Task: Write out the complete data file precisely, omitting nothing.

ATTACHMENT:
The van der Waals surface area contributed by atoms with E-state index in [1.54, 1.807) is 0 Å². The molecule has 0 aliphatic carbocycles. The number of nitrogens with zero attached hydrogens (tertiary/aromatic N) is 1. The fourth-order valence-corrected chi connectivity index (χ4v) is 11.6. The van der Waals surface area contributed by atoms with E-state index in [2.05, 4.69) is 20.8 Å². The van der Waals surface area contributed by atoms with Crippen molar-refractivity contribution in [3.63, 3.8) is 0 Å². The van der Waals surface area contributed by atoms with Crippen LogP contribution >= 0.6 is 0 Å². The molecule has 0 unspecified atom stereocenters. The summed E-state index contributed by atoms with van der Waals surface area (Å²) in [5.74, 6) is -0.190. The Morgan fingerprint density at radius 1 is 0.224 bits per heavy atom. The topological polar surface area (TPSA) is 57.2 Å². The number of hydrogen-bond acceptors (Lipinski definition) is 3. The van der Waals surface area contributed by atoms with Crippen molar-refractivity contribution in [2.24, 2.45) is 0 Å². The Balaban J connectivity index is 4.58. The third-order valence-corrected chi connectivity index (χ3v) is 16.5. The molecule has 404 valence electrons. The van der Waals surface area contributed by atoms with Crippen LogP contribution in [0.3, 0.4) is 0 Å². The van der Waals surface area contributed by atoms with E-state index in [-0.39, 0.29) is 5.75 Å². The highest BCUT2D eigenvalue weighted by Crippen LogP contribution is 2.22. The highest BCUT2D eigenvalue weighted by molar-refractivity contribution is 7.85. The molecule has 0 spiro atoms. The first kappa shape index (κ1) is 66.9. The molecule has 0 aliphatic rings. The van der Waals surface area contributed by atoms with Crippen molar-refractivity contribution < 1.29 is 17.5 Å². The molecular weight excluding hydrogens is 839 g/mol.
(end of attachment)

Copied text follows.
The van der Waals surface area contributed by atoms with E-state index in [1.54, 1.807) is 0 Å². The molecule has 0 aliphatic carbocycles. The number of nitrogens with zero attached hydrogens (tertiary/aromatic N) is 1. The fourth-order valence-corrected chi connectivity index (χ4v) is 11.6. The van der Waals surface area contributed by atoms with E-state index in [2.05, 4.69) is 20.8 Å². The van der Waals surface area contributed by atoms with Crippen molar-refractivity contribution in [3.63, 3.8) is 0 Å². The van der Waals surface area contributed by atoms with Crippen LogP contribution >= 0.6 is 0 Å². The molecule has 0 unspecified atom stereocenters. The summed E-state index contributed by atoms with van der Waals surface area (Å²) in [5.74, 6) is -0.190. The Morgan fingerprint density at radius 1 is 0.224 bits per heavy atom. The topological polar surface area (TPSA) is 57.2 Å². The number of hydrogen-bond acceptors (Lipinski definition) is 3. The van der Waals surface area contributed by atoms with Crippen molar-refractivity contribution in [2.24, 2.45) is 0 Å². The Balaban J connectivity index is 4.58. The third-order valence-corrected chi connectivity index (χ3v) is 16.5. The molecule has 404 valence electrons. The van der Waals surface area contributed by atoms with Crippen LogP contribution in [0.3, 0.4) is 0 Å². The van der Waals surface area contributed by atoms with E-state index in [-0.39, 0.29) is 5.75 Å². The highest BCUT2D eigenvalue weighted by Crippen LogP contribution is 2.22. The highest BCUT2D eigenvalue weighted by molar-refractivity contribution is 7.85. The molecule has 0 spiro atoms. The first kappa shape index (κ1) is 66.9. The molecule has 0 aliphatic rings. The van der Waals surface area contributed by atoms with Crippen molar-refractivity contribution < 1.29 is 17.5 Å². The molecular weight excluding hydrogens is 839 g/mol.